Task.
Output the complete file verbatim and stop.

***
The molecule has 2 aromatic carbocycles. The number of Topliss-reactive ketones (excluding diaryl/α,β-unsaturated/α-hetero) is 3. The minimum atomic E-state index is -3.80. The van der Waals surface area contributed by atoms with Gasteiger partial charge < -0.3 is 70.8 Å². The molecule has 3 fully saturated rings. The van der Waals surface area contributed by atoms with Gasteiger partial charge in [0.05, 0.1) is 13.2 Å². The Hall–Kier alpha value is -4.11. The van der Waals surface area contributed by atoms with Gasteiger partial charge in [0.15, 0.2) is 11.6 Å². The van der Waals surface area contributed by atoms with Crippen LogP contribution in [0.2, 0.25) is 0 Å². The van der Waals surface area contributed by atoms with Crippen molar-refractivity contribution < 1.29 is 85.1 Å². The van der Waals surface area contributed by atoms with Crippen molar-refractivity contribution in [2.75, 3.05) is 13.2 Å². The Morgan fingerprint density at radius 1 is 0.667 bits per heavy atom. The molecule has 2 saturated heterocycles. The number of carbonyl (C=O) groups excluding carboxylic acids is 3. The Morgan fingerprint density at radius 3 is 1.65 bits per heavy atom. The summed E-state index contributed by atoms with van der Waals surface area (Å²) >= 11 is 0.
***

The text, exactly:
The molecule has 2 aromatic carbocycles. The number of Topliss-reactive ketones (excluding diaryl/α,β-unsaturated/α-hetero) is 3. The minimum atomic E-state index is -3.80. The van der Waals surface area contributed by atoms with Gasteiger partial charge < -0.3 is 70.8 Å². The molecule has 3 fully saturated rings. The van der Waals surface area contributed by atoms with Gasteiger partial charge in [0.05, 0.1) is 13.2 Å². The Hall–Kier alpha value is -4.11. The van der Waals surface area contributed by atoms with Gasteiger partial charge in [0.15, 0.2) is 11.6 Å². The van der Waals surface area contributed by atoms with Crippen LogP contribution in [0.2, 0.25) is 0 Å². The van der Waals surface area contributed by atoms with Crippen molar-refractivity contribution < 1.29 is 85.1 Å². The van der Waals surface area contributed by atoms with Crippen molar-refractivity contribution in [2.75, 3.05) is 13.2 Å². The Morgan fingerprint density at radius 1 is 0.667 bits per heavy atom. The molecule has 2 saturated heterocycles. The number of carbonyl (C=O) groups excluding carboxylic acids is 3. The Morgan fingerprint density at radius 3 is 1.65 bits per heavy atom. The summed E-state index contributed by atoms with van der Waals surface area (Å²) >= 11 is 0.